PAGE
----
File Name: ascending and descending tracts of spinal cord .zip
- Spinal cord
- Descending spinal tracts
- 14.5 Sensory and Motor Pathways
- The Descending Tracts of the Central Nervous System
The descending tracts are the pathways by which motor signals are sent from the brain to lower motor neurones. The lower motor neurones then directly innervate muscles to produce movement. There are no synapses within the descending pathways.
NCBI Bookshelf. The spinal cord is a vital aspect of the central nervous system housed in the spinal column. Its purpose is to send motor commands from the brain to the body and sensory information from the body to the brain, and coordinate reflexes. The spinal cord organizes segmentally with thirty-one pairs of spinal nerves emanating from it.
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Having focussed on the ascending sensory tracts of the spinal cord , this article will discuss the descending motor tracts. Any information in the tables presented in these articles is essential information for clinical medicine — we build on that information in the text.
Descending tracts carry motor information in efferent nerves from upper motor neurons of cortical structures like the cerebellum and cerebrum. The descending tracts transmit this information to lower motor neurons, allowing it to reach muscles. This will become particularly relevant during the discussion of pathologies that present in the motor pathways. There are many motor tracts in the spinal cord. Some of these are under conscious control and others under unconscious, reflexive or responsive control.
These motor tracts can be grouped functionally into pyramidal and extrapyramidal tracts. The pyramidal tracts are named as such due to their course through the pyramids of the medulla oblongata. The pyramidal tracts are responsible for the conscious, voluntary control of the body and face muscles.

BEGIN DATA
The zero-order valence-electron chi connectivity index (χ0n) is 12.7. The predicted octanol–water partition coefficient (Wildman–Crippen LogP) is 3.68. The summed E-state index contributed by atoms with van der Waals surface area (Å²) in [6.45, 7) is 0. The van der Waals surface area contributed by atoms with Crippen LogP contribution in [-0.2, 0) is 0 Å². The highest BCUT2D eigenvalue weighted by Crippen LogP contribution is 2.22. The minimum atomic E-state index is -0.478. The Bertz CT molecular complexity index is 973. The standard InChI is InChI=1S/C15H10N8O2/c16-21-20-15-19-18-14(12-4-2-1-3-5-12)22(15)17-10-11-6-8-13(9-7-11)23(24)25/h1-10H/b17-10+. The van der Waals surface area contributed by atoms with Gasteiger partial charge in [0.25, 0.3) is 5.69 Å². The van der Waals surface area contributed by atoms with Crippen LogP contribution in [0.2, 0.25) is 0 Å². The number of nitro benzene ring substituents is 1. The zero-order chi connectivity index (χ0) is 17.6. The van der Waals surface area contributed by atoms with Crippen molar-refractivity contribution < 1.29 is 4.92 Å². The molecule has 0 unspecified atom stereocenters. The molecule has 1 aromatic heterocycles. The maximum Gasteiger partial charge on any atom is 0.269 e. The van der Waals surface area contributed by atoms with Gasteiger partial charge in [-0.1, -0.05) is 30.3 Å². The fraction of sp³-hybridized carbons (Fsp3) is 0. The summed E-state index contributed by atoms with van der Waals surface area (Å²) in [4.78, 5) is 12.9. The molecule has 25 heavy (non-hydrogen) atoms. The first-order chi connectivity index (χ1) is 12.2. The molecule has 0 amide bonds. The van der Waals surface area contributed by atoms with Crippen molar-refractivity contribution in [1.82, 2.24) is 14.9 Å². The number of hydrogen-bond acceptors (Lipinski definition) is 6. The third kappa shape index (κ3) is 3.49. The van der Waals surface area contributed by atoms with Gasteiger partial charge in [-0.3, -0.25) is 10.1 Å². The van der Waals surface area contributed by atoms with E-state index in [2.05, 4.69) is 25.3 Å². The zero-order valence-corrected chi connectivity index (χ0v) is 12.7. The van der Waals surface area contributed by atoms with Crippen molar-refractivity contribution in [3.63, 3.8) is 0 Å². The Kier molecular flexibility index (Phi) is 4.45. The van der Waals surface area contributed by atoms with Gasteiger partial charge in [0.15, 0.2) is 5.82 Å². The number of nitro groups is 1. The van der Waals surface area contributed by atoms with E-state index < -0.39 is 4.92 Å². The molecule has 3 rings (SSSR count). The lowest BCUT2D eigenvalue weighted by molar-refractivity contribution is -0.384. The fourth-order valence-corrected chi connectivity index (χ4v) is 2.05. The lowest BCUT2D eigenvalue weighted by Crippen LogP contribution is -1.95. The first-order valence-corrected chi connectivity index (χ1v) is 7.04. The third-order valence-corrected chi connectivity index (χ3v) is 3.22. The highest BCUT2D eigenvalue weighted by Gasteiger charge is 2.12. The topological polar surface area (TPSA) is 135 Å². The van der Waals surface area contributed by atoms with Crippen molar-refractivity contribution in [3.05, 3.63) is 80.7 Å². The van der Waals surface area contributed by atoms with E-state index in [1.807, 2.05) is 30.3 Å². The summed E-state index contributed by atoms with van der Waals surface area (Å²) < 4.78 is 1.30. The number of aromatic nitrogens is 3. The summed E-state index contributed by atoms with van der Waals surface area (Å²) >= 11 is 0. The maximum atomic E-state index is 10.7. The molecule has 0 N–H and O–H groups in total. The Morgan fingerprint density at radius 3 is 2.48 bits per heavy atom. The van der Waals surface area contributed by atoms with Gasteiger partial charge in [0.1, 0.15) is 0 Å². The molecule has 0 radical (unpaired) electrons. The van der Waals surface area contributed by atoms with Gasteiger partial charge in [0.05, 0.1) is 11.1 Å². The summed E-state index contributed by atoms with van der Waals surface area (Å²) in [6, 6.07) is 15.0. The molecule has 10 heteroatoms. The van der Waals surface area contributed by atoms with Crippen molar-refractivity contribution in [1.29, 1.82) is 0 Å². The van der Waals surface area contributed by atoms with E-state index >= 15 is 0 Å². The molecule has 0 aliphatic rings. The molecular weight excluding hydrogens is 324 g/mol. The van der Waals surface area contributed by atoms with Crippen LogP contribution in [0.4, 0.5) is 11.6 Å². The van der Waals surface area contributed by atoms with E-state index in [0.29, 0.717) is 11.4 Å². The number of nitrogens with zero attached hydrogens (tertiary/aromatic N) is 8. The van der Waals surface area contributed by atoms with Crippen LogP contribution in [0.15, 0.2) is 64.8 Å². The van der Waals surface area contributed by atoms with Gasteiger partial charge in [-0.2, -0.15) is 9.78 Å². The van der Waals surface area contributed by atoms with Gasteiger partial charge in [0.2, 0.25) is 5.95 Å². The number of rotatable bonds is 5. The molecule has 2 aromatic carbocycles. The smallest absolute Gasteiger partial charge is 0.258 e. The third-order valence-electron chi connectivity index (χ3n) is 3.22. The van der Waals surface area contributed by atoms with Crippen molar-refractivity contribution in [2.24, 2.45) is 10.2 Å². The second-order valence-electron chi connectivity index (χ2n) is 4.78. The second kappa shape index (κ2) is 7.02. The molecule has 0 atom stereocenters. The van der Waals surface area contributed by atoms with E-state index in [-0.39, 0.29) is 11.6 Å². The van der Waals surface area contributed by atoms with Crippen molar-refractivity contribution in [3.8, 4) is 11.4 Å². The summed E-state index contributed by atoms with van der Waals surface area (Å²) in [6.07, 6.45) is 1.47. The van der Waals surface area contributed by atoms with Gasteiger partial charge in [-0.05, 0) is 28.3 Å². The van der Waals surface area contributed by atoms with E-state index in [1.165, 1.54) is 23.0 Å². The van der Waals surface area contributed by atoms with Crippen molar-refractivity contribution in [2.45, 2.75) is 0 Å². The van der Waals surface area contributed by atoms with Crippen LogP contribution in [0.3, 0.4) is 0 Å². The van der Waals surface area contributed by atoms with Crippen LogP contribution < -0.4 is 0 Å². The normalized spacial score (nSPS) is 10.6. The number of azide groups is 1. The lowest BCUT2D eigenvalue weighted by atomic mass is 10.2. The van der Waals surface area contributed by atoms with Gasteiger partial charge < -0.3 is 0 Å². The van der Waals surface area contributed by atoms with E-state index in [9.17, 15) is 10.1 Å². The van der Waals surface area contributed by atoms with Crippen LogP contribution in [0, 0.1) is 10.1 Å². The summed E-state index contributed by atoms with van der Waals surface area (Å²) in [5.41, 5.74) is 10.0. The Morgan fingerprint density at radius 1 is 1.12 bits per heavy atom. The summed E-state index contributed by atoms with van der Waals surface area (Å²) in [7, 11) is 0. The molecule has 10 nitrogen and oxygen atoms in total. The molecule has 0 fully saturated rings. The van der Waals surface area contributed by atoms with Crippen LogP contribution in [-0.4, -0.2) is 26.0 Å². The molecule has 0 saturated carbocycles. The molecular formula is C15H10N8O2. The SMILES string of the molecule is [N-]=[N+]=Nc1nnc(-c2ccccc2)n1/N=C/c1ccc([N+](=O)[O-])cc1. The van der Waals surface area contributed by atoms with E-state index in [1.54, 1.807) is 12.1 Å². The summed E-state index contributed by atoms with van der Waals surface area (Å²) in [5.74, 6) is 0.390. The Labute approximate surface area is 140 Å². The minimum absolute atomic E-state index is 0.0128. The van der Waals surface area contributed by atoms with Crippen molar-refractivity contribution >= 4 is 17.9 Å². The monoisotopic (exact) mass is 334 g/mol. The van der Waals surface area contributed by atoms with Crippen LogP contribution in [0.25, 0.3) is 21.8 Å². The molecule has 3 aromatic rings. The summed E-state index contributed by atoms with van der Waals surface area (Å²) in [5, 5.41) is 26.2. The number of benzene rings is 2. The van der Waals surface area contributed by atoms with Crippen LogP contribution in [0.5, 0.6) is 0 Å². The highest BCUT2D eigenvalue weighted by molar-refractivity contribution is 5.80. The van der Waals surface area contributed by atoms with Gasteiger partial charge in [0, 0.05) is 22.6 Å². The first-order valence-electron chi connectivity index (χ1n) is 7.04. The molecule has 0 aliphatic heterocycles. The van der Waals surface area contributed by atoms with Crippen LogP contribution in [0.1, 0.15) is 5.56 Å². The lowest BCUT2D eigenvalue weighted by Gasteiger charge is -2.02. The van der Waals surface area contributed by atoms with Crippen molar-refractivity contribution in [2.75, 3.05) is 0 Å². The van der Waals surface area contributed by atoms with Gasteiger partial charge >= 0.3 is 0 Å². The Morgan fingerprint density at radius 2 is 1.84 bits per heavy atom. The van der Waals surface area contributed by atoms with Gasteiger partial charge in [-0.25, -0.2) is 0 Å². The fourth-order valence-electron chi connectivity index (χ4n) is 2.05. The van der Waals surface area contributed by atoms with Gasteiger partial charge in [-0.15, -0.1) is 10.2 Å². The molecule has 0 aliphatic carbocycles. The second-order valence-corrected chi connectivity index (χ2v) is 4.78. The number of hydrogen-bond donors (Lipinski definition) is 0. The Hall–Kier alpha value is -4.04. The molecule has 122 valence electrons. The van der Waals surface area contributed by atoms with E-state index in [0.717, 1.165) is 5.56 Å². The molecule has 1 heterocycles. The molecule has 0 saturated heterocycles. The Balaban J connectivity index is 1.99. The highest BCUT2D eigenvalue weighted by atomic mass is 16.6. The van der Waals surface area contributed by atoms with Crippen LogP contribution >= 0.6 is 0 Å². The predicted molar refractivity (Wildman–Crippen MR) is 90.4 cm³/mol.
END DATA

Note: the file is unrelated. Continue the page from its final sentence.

The fourth cortical area the CST communicates with is the posterior parietal cortex for integration with and modulation of incoming sensory information. Neurons exiting the cerebral cortex in one of the three major regions above converge to form the white matter structure in the brain known as the internal capsule.
The internal capsule is located between the basal ganglia and thalamus; two highly vascularised structures in the deep brain.
After passing through the internal capsule, the fibres continue to pass down through the centre of the crus cerebri of the midbrain, before entering the pons and medulla. As the CST passes through the caudal medulla, it divides into the lateral and anterior corticospinal tracts:. These tracts then descend into the spinal cord, terminating in the ventral horn of the spinal cord where they synapse onto LMNs to supply the peripheral musculature. The anterior CST remains ipsilateral and descends only to the cervical and upper thoracic spinal cord, where they decussate at the level of the nerve root they supply.
Arising from the lateral aspect of the primary motor cortex the cephalic region of the motor homunculus , the CBTs receive mostly the same inputs as the CSTs. They follow a similar path but terminate in the brainstem at the motor nuclei rather than continuing down to the spinal cord.
In the brainstem, they synapse on the cranial nerve motor nuclei, which are LMN structures that supply the head and neck muscles. It is important to understand the clinical implication of damage to the CBTs. This is the case for all head and neck muscle cranial nerve nuclei except:.
The extrapyramidal tracts all originate in the brainstem and do not pass through the pyramids. These tracts all carry motor fibres to the spinal cord that allow for unconscious, reflexive or responsive movement of muscles to control balance, locomotion, posture and tone.
The rubrospinal tract begins in the red nucleus, where fibres immediately decussate and descend through the pons and medulla and into the spinal cord. It is thought that the rubrospinal tracts supply upper limb flexors as well as trunk flexors. Disinhibition of the rubrospinal tract leads to upper limb flexion. The tectospinal tract begins in the tectum, or roof of the midbrain, where the superior and inferior colliculi are located.